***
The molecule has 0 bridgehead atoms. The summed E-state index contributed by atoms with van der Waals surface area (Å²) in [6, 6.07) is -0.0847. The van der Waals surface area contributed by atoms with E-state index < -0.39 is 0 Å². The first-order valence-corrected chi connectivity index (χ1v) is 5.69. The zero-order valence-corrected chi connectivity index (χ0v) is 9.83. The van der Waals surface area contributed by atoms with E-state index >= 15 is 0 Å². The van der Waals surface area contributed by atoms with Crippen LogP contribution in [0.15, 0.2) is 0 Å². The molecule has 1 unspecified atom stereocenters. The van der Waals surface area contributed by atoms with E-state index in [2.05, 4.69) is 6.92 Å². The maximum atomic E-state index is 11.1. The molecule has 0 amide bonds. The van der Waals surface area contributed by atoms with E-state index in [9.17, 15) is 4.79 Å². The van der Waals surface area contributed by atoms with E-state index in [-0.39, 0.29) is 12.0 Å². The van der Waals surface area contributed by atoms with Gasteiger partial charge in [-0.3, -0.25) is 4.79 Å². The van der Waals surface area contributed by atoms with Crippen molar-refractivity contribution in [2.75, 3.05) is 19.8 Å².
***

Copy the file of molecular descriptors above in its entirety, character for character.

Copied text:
The molecule has 0 bridgehead atoms. The summed E-state index contributed by atoms with van der Waals surface area (Å²) in [6, 6.07) is -0.0847. The van der Waals surface area contributed by atoms with E-state index < -0.39 is 0 Å². The first-order valence-corrected chi connectivity index (χ1v) is 5.69. The zero-order valence-corrected chi connectivity index (χ0v) is 9.83. The van der Waals surface area contributed by atoms with E-state index >= 15 is 0 Å². The van der Waals surface area contributed by atoms with Crippen LogP contribution in [0.15, 0.2) is 0 Å². The molecule has 1 unspecified atom stereocenters. The van der Waals surface area contributed by atoms with E-state index in [2.05, 4.69) is 6.92 Å². The maximum atomic E-state index is 11.1. The molecule has 0 amide bonds. The van der Waals surface area contributed by atoms with E-state index in [9.17, 15) is 4.79 Å². The van der Waals surface area contributed by atoms with E-state index in [-0.39, 0.29) is 12.0 Å². The van der Waals surface area contributed by atoms with Gasteiger partial charge in [-0.3, -0.25) is 4.79 Å². The van der Waals surface area contributed by atoms with Crippen molar-refractivity contribution in [2.75, 3.05) is 19.8 Å².